John Cohen

Spring 2004 Lehman Brady Professor

The recent joint releases of powerHouse Books’ There Is No Eye: John Cohen Photographs and Smithsonian Folkways’ CD There Is No Eye: Music For Photographs, recordings of musicians photographed by John Cohen, bring together several threads of Cohen’s work over the past fifty years. Although Cohen is best known as a musician, his photographs and films have been recognized by museums, by galleries, and at film festivals worldwide. His campaign for the recognition of traditional roots/folk music has led to the production of fifteen films, hundreds of photographs, and sound recordings. He has also made more than twenty recordings with the New Lost City Ramblers, along with related articles, liner notes, and interviews about music.

Cohen’s work crosses many disciplines and has been presented at diverse venues: art museums, anthropology film festivals, ethnomusicology conferences, visual anthropology classes, Appalachian studies courses, the politics of poverty classes, and Andean music and textile exhibitions. His photographs are in major museum collections and publications, and his award-winning films have been shown on PBS and BBC and at festivals worldwide. The sound recordings of the New Lost City Ramblers have received several Grammy nominations and, along with his field recordings, have influenced many musicians—including Bob Dylan, Jerry Garcia, and Ry Cooder—and shaped the old time fiddle music revival.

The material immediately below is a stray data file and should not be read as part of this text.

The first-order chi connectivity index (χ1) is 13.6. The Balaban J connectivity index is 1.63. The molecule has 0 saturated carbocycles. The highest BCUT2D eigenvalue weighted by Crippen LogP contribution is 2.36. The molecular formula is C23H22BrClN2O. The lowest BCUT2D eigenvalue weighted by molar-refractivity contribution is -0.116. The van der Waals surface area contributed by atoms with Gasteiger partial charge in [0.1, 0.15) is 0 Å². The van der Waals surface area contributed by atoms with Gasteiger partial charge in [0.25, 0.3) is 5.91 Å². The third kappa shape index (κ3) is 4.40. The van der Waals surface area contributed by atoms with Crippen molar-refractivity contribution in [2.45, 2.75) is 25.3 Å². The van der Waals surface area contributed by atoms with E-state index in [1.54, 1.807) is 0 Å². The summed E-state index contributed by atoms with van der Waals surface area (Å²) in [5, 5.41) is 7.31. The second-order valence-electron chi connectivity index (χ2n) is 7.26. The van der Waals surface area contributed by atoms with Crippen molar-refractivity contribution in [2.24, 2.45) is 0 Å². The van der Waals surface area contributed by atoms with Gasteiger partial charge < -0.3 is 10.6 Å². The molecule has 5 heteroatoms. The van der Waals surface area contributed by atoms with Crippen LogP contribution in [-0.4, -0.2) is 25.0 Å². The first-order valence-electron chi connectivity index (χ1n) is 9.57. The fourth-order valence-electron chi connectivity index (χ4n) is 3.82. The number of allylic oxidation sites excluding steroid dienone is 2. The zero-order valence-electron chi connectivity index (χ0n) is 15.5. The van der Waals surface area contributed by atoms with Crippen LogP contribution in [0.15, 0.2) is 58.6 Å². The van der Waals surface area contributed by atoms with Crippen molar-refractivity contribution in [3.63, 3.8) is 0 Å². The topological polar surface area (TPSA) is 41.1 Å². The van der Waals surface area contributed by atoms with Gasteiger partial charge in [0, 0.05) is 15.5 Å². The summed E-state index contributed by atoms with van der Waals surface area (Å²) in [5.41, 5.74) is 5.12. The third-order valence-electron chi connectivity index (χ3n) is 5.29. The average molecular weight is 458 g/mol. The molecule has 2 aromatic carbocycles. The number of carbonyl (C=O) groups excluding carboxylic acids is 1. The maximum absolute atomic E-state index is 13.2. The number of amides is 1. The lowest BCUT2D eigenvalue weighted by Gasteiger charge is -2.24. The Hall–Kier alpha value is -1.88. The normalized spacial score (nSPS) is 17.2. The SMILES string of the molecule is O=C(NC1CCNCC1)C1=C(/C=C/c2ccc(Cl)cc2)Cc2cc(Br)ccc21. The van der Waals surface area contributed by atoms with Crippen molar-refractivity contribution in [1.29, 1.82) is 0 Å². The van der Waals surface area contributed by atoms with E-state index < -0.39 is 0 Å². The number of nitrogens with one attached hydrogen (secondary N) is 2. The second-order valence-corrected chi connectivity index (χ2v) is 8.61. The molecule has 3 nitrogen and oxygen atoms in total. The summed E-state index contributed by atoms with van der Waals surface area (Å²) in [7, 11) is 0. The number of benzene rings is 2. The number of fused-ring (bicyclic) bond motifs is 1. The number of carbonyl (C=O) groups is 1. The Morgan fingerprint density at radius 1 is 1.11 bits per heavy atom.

Cohen’s course, Visual Documentary, used film and photography to look at the problems inherent in visual documentation of cultural materials. Students considered issues of objectivity, interpretation, political agendas, mass communication, marketing, art worlds, and the commodification of just about everything. With the camera eye as the tool at the center, the course examined approaches to photography and documentary film as well as the history of documentary. Issues of technology and techniques were considered along with aesthetics, editing, sequencing, composition, and the expressiveness of light and atmosphere as they affect content in documentary work. Students viewed and conducted documentary projects in photography/film/video, with a focus on North Carolina.

Photograph of John Cohen by Ed Grazda.

John Cohen